A federal judge has cast doubt that US courts would intervene to limit Congress's ability to investigate Donald Trump saying that it would be highly unusual for such an intervention, as the first case over House Democrats' subpoenas for evidence was heard on Tuesday.
Judge Amit Mehta with the US District Court for the District of Columbia was in charge of that Tuesday hearing, which concerned whether House Democrats can obtain financial records held by an accounting firm representing the president. In their arguments, the case quickly centred around the American government's separation of powers.
“Am I right there isn't a single Supreme Court case or appellate case since 1880 that has found a congressional subpoena overstepped its bounds?” Mr Mehta, who will not issue a ruling until next week, asked Mr Trump's lawyer during questioning. “I agree there are outer limits, but it's not clear to me what they are.”
The court battle over those financial documents came as other controversies in Washington continued to smoulder. Before those arguments were heard, it was reported the Trump administration planned to have Immigration and Customs Enforcement (ICE) agents round up and arrest thousands of Central American migrant families in cities across the US last month, as a brutal show of force before it was blocked by ex-Homeland Security secretary Kirstjen Nielsen and former ICE director Ron Vitiello.
Mr Trump also oversaw an escalating trade war with China on Tuesday, after the president imposed further tariffs on billions of dollars in Chinese imports.
On the 2020 campaign trail, a new poll has meanwhile put both of the leading Democratic presidential challengers, Joe Biden and Bernie Sanders, ahead of Trump in hypothetical 2020 matchups, with either man projected to beat him by an eight percent margin at the ballot box.
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Donald Trump planned to have Immigration and Customs Enforcement (ICE) agents round up and arrest thousands of Central American migrant families in 10 cities across the US last month as a brutal show of force, according to The Washington Post.
Kirstjen Nielsen – then-secretary for the Department of Homeland Security (DHS) – and ICE director Ron Vitiello both objected before being forced out of office. The pair "instinctively thought it was bad policy and that the proposal was less than half-baked," a DHS official said.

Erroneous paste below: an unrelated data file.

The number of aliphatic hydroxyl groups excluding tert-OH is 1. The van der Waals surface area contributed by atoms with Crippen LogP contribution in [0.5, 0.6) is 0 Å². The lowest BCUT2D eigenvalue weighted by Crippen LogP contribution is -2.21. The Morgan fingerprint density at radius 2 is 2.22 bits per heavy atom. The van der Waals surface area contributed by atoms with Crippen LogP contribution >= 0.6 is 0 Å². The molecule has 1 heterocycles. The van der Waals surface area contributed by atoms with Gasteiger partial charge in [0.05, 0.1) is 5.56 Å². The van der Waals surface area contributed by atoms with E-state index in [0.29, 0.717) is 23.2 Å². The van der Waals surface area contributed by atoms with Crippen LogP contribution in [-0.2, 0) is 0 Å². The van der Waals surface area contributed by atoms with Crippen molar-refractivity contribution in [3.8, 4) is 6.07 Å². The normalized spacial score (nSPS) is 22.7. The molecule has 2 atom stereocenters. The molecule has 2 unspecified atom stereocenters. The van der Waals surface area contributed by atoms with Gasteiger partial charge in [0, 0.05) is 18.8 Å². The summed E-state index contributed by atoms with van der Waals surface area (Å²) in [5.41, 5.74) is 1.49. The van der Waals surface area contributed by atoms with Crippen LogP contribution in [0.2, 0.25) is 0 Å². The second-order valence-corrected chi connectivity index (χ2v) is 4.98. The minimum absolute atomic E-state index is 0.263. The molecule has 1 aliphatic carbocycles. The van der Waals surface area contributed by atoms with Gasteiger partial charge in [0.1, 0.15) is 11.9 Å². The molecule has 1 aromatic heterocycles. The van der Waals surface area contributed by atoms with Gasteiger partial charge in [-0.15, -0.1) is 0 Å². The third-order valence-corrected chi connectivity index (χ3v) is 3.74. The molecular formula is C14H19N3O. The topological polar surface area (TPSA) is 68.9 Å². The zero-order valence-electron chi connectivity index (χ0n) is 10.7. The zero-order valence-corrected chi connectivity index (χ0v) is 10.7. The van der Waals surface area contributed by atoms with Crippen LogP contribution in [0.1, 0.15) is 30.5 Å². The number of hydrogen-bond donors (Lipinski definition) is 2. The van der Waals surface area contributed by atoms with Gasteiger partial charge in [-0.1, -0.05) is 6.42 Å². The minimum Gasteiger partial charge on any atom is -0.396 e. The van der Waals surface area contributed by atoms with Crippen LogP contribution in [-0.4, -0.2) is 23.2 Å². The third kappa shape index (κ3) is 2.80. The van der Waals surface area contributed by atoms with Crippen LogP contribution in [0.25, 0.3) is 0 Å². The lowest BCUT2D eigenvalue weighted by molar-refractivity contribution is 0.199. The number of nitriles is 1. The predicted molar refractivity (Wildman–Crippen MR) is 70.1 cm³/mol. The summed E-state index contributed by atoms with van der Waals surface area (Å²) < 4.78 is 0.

According to the newspaper, the administration wanted to target the crush of families that had crossed the US-Mexico border after the president's failed "zero tolerance" prosecution push in early 2018. The ultimate purpose was apparently to send a message that the United States was going to get tough by swiftly moving to detain and deport recent immigrants - including families with children.
The sprawling operation included an effort to fast-track immigration court cases, The Post says, allowing the government to obtain deportation orders against those who did not show for their hearings - officials said 90 percent of those targeted were found deportable in their absence. The subsequent arrests would have required coordinated raids against parents with children in their homes and neighbuorhoods.
But Vitiello and Nielsen blocked the measure, expressing concern about a lack of preparation by ICE agents, the likelihood of public outrage and worries that the undertaking would divert resources away from the border.
Senior Trump adviser Stephen Miller (who else?) and ICE deputy director Matthew Albence were reportedly especially keen on the idea, eager to execute dramatic, high-profile mass arrests that they believed would help deter the growing influx of families.
The plan, which "remains under consideration", would have initially targeted 2,500 people, rising to 10,000, and have taken place in New York, Chicago and Los Angeles, among other large cities.
"The proposal was nowhere near ready for prime time," the anonymous DHS official said, explaining Nielsen and Vitiello's objections.